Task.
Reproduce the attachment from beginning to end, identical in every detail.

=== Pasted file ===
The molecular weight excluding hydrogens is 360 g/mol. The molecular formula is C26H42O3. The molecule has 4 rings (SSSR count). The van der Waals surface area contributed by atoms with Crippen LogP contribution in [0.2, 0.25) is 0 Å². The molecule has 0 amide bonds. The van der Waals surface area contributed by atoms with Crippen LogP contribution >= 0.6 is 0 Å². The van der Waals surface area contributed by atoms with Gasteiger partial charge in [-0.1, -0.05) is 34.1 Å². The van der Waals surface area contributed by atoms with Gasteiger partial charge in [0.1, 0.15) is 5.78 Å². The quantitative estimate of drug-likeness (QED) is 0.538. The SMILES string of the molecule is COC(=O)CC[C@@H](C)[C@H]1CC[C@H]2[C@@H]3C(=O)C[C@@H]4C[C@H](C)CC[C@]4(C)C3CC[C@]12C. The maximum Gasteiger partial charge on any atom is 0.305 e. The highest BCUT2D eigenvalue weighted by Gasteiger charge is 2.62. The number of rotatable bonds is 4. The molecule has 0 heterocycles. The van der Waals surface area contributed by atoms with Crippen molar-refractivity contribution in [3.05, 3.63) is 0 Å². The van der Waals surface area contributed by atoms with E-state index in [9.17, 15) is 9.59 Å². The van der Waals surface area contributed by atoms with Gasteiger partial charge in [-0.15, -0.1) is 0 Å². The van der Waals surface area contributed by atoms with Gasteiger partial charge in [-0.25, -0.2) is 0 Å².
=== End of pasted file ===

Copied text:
The molecular weight excluding hydrogens is 360 g/mol. The molecular formula is C26H42O3. The molecule has 4 rings (SSSR count). The van der Waals surface area contributed by atoms with Crippen LogP contribution in [0.2, 0.25) is 0 Å². The molecule has 0 amide bonds. The van der Waals surface area contributed by atoms with Crippen LogP contribution >= 0.6 is 0 Å². The van der Waals surface area contributed by atoms with Gasteiger partial charge in [-0.1, -0.05) is 34.1 Å². The van der Waals surface area contributed by atoms with Gasteiger partial charge in [0.1, 0.15) is 5.78 Å². The quantitative estimate of drug-likeness (QED) is 0.538. The SMILES string of the molecule is COC(=O)CC[C@@H](C)[C@H]1CC[C@H]2[C@@H]3C(=O)C[C@@H]4C[C@H](C)CC[C@]4(C)C3CC[C@]12C. The maximum Gasteiger partial charge on any atom is 0.305 e. The highest BCUT2D eigenvalue weighted by Gasteiger charge is 2.62. The number of rotatable bonds is 4. The molecule has 0 heterocycles. The van der Waals surface area contributed by atoms with Crippen molar-refractivity contribution in [3.05, 3.63) is 0 Å². The van der Waals surface area contributed by atoms with E-state index in [9.17, 15) is 9.59 Å². The van der Waals surface area contributed by atoms with Gasteiger partial charge in [-0.15, -0.1) is 0 Å². The van der Waals surface area contributed by atoms with Gasteiger partial charge in [-0.25, -0.2) is 0 Å².